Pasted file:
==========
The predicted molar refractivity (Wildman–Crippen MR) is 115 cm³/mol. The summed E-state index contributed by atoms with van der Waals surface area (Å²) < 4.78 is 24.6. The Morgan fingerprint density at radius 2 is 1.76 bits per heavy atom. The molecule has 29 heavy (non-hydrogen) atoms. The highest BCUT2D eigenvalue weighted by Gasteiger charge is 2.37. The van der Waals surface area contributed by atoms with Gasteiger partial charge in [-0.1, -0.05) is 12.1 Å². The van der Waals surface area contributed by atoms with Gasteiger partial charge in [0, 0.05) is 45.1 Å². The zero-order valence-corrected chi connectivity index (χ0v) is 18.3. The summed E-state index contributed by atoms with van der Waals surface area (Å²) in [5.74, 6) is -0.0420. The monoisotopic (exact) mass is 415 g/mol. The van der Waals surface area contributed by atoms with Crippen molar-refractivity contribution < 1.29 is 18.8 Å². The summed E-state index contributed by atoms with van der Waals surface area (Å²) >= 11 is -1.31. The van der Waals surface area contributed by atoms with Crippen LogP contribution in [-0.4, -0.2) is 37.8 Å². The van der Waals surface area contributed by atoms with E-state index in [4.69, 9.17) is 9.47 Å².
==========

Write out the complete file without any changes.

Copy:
The predicted molar refractivity (Wildman–Crippen MR) is 115 cm³/mol. The summed E-state index contributed by atoms with van der Waals surface area (Å²) < 4.78 is 24.6. The Morgan fingerprint density at radius 2 is 1.76 bits per heavy atom. The molecule has 29 heavy (non-hydrogen) atoms. The highest BCUT2D eigenvalue weighted by Gasteiger charge is 2.37. The van der Waals surface area contributed by atoms with Gasteiger partial charge in [-0.1, -0.05) is 12.1 Å². The van der Waals surface area contributed by atoms with Gasteiger partial charge in [0, 0.05) is 45.1 Å². The zero-order valence-corrected chi connectivity index (χ0v) is 18.3. The summed E-state index contributed by atoms with van der Waals surface area (Å²) in [5.74, 6) is -0.0420. The monoisotopic (exact) mass is 415 g/mol. The van der Waals surface area contributed by atoms with Crippen molar-refractivity contribution < 1.29 is 18.8 Å². The summed E-state index contributed by atoms with van der Waals surface area (Å²) >= 11 is -1.31. The van der Waals surface area contributed by atoms with Crippen LogP contribution in [-0.4, -0.2) is 37.8 Å². The van der Waals surface area contributed by atoms with E-state index in [4.69, 9.17) is 9.47 Å².